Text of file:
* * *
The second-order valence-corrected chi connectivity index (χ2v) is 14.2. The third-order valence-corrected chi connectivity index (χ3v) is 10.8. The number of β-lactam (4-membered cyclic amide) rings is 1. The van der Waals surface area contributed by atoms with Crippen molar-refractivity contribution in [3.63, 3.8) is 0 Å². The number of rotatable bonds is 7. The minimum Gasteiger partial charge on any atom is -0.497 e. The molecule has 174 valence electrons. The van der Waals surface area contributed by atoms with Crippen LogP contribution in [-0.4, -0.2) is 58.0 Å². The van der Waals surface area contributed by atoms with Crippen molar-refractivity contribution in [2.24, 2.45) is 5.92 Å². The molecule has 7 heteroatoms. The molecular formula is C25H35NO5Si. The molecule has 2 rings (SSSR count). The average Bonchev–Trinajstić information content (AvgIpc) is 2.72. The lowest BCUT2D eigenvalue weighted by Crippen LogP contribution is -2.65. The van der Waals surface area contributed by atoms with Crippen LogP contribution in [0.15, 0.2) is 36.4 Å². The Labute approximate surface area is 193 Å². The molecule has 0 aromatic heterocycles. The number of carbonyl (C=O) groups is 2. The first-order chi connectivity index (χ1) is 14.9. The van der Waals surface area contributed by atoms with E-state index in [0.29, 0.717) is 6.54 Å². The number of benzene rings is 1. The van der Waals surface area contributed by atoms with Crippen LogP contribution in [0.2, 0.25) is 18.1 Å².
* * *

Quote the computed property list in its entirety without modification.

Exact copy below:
The second-order valence-corrected chi connectivity index (χ2v) is 14.2. The third-order valence-corrected chi connectivity index (χ3v) is 10.8. The number of β-lactam (4-membered cyclic amide) rings is 1. The van der Waals surface area contributed by atoms with Crippen molar-refractivity contribution in [3.63, 3.8) is 0 Å². The number of rotatable bonds is 7. The minimum Gasteiger partial charge on any atom is -0.497 e. The molecule has 174 valence electrons. The van der Waals surface area contributed by atoms with Crippen LogP contribution in [-0.4, -0.2) is 58.0 Å². The van der Waals surface area contributed by atoms with Crippen molar-refractivity contribution in [2.24, 2.45) is 5.92 Å². The molecule has 7 heteroatoms. The molecular formula is C25H35NO5Si. The molecule has 2 rings (SSSR count). The average Bonchev–Trinajstić information content (AvgIpc) is 2.72. The lowest BCUT2D eigenvalue weighted by Crippen LogP contribution is -2.65. The van der Waals surface area contributed by atoms with Crippen LogP contribution in [0.15, 0.2) is 36.4 Å². The Labute approximate surface area is 193 Å². The molecule has 0 aromatic heterocycles. The number of carbonyl (C=O) groups is 2. The first-order chi connectivity index (χ1) is 14.9. The van der Waals surface area contributed by atoms with E-state index in [0.29, 0.717) is 6.54 Å². The number of benzene rings is 1. The van der Waals surface area contributed by atoms with Crippen LogP contribution in [0.2, 0.25) is 18.1 Å².